From The Inbox

Jack Nicklaus merely said what many golfers think

Alex Miceli ‘made a mistake’ in criticizing ‘the greatest golfer ever’ for his endorsement of President Donald Trump, but reader says that’s no reason to unsubscribe from Morning Read

I’ve read many of the responses to Alex Miceli about his disappointment with Jack Nicklaus for supporting President Donald Trump ("From the Morning Read inbox," Nov. 2; Nov. 3; Nov. 4). Though I won’t unsubscribe from Morning Read, I have to say that Miceli made a mistake ("It's no golden moment for Golden Bear," Oct. 30).

Most responses were of like-minded golfers. Why bring politics into my golf read? I don’t care about another person’s politics, and I don’t feel like I should be shamed for agreeing with the greatest golfer ever, Jack Nicklaus, for endorsing the president for a second term.

No matter the outcome of the election, Nicklaus had the courage to interject politics among golfers, and he should be applauded. If you don’t agree, that’s OK. Golf is a wonderful game. We have different outcomes and opinions.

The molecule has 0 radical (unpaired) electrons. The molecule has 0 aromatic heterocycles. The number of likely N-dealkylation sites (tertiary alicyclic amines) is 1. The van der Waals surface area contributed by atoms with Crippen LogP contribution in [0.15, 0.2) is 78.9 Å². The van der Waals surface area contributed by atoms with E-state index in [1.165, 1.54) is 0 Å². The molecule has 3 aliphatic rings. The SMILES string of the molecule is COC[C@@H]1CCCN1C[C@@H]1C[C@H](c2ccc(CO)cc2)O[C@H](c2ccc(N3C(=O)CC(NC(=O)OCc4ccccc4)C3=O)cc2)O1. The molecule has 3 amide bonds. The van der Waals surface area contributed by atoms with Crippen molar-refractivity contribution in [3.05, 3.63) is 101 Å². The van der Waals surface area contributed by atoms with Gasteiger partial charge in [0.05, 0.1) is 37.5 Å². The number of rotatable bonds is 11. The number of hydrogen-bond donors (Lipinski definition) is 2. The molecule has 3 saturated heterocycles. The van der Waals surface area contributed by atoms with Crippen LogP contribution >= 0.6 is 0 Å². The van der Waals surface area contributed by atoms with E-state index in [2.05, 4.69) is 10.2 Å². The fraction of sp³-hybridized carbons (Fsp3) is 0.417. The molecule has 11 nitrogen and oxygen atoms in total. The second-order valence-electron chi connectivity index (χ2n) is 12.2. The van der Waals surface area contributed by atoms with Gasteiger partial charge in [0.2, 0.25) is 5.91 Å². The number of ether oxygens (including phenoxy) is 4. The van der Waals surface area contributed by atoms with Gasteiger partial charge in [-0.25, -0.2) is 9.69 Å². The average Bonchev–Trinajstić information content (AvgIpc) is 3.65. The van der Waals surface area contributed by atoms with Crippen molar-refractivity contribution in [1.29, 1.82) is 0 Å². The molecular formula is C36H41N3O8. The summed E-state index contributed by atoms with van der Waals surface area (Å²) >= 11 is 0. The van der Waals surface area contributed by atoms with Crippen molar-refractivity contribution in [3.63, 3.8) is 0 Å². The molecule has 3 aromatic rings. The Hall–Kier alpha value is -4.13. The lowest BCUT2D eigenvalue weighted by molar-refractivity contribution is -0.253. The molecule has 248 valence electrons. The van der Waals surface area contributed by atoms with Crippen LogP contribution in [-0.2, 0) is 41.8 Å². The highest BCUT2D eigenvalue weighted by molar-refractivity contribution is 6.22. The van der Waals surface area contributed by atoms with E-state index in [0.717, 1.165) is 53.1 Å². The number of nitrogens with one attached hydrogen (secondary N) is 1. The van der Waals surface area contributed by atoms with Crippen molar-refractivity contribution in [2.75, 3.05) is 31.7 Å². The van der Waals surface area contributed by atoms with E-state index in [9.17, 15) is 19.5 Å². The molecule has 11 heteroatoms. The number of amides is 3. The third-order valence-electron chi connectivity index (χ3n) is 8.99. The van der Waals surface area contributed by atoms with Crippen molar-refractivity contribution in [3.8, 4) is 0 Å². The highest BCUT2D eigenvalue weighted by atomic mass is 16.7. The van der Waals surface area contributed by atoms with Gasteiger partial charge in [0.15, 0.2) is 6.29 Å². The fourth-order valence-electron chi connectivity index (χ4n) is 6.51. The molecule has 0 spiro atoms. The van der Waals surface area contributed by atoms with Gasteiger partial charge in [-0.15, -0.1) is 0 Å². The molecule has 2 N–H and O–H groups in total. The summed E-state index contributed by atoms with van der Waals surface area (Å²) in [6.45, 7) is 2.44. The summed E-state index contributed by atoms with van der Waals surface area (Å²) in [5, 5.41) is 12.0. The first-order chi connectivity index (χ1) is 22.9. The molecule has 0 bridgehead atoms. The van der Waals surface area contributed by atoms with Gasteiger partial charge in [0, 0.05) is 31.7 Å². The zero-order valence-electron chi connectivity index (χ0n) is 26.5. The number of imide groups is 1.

Thank you, Jack Nicklaus, for speaking the minds of millions of golfers who play this great game.

Andrew Doll
San Francisco

Speaking of mistakes …
John Hawkins states that Roberto De Vicenzo’s apparent victory at the 1968 Masters was renounced by his scorecard error. De Vicenzo, by not making his scorecard error, would have gotten into a next-day playoff with Bob Goalby (“Rules mishaps define another sort of Masters tradition,” Nov. 4). Who is to say who would have won?

My father was a friend of Goalby’s, and I was with Goalby a few times as a teenager. He was nothing short of a gentleman and stated many times that he wanted to have a playoff. Unfortunately, the rules did not allow it.

In the early 1970s, I was following Goalby at the PGA Tour's Quad Cities Open, and there was a group in his gallery openly rooting against him. When I asked why, they replied, “Because of what he did to Roberto De Vicenzo.”

Bob Goalby got a bad rap for doing nothing wrong. He is the 1968 Masters champion and should be remembered as such.

Richard Robinson
La Quinta, Calif.

Editor’s note: The commentary referenced by Richard Robinson has been amended to reflect the fact that De Vicenzo would have tied Goalby in the 1968 Masters and not won outright.

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